GREAT AUSTRALIAN FAMILY HERITAGE
The CHRISTOPHER HANLON® brand name is fourth generation Australian with origins that can be traced back to his Great Grandfather, Tom Hanlon® in 1875. From a small piece of land in Goomalibee, Tom grew bush herbs, raised cattle and made regional leather produce. Tom's eponymous HANLON ROAD located in Goomalibee Victoria exists today. Heritage.
During the mid 1800's land owners were often considered the local gentry as only the wealthiest of families could afford significant farming and grazing land in addition to the early industrial farming equipment required. According to Christopher's father, ROSS HANLON®, Grandfather Tom Hanlon® employed a number of people to run the family farm and numbers would swell during heavy harvests: sheep shearers, slaughtermen and stockmen in addition to general farm hands would be hired to work the land and production sheds. Meanwhile the women would sew, cook and clean. Whatever could be produced on the farm was sold at local markets and townships using traditional hand skills, time-proven formulas and the family’s savour-faire. Cream was churned into butter – often by the women. Best cuts of meat would be wholesaled to local butchers but skins and animal byproducts would also be put to use. Boiled sheep (wool fat) and emu skin fat for example was a popular treatment for women's parched English skin and when mixed with soap and water doubled as a men's shaving preparation for cut-throat razors. Many Australians relied on small producers or made items themselves: cooking, sewing, knitting and home remedies were a common country practise.
Importantly during the mid 1800's a major backbone of Australia's colonial economy in Victoria was provincial farming and agriculture; in addition to associated products such as wheat, herbs, vegetables, wool, meat and leather. The Gold Rush raised the need for such supplies and so became known the HANLON® family name in areas of Benalla, Ballarat, Glenrowan (Ned Kelly was killed there in 1880), Shepparton and Geelong. When Christopher Hanlon's® Great-Great Grandmother Ellen Hanlon® passed away 'The Argus' newspaper (the Melbourne equivalent of today's New York Times or Sydney Morning Herald) reported in her epitaph: Australian 'PIONEER DIES' with a short, poignant, dear-to-heart read. Local word-of-mouth was an important source of news.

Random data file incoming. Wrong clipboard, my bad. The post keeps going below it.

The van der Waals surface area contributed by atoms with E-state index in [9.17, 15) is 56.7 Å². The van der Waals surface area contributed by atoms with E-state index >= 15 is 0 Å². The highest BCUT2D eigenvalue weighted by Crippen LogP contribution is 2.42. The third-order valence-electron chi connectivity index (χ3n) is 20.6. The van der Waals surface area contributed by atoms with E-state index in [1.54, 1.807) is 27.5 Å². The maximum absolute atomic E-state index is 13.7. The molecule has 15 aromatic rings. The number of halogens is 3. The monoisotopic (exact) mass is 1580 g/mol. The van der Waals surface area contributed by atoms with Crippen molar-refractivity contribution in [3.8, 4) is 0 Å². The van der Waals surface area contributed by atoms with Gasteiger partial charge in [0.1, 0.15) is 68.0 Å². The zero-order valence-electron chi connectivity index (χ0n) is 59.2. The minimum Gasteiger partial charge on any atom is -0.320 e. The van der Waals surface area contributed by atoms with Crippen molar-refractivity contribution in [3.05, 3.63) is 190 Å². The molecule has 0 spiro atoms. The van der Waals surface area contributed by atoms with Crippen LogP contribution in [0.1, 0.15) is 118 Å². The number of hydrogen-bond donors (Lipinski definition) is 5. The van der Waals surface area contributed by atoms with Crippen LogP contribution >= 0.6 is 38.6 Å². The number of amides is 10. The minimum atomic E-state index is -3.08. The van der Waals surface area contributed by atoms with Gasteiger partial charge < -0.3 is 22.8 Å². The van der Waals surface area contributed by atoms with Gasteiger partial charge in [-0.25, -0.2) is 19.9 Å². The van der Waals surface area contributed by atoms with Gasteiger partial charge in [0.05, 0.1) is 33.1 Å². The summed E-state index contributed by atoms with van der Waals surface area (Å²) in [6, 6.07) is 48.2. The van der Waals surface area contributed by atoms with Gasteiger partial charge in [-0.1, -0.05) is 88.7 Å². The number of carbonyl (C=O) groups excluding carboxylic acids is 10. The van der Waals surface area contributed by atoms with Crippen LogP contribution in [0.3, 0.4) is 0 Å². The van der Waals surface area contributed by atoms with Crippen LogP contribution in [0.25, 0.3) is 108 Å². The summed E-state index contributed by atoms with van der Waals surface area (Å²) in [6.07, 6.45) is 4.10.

This is Australian His-Story. A story of the HANLON® family's colonial country empire and the INSPIRATION BEHIND the HANLON® family's international luxury brand. Today HANLON® BRANDED leather goods, natural skin preparations AND AUSTRALIAN BOTANICAL BUSH PERFUMES are integrated into Australian COUNTRY culture.
"From a small piece of land in Goomalibee, Tom grew herbs, raised cattle and made regional leather produce. Tom's eponymous 'HANLON ROAD' located in Goomalibee Victoria exists today. Heritage"
During heaviest harvest seasons men, women and children would be seen travelling along Hanlon® Road by foot, horse and cart towards the farm sheds. It was common for people in bush communities to help one another during times of need, especially during harvests.
ABOVE: HANLON ROAD, GOOMALIBEE VICTORIA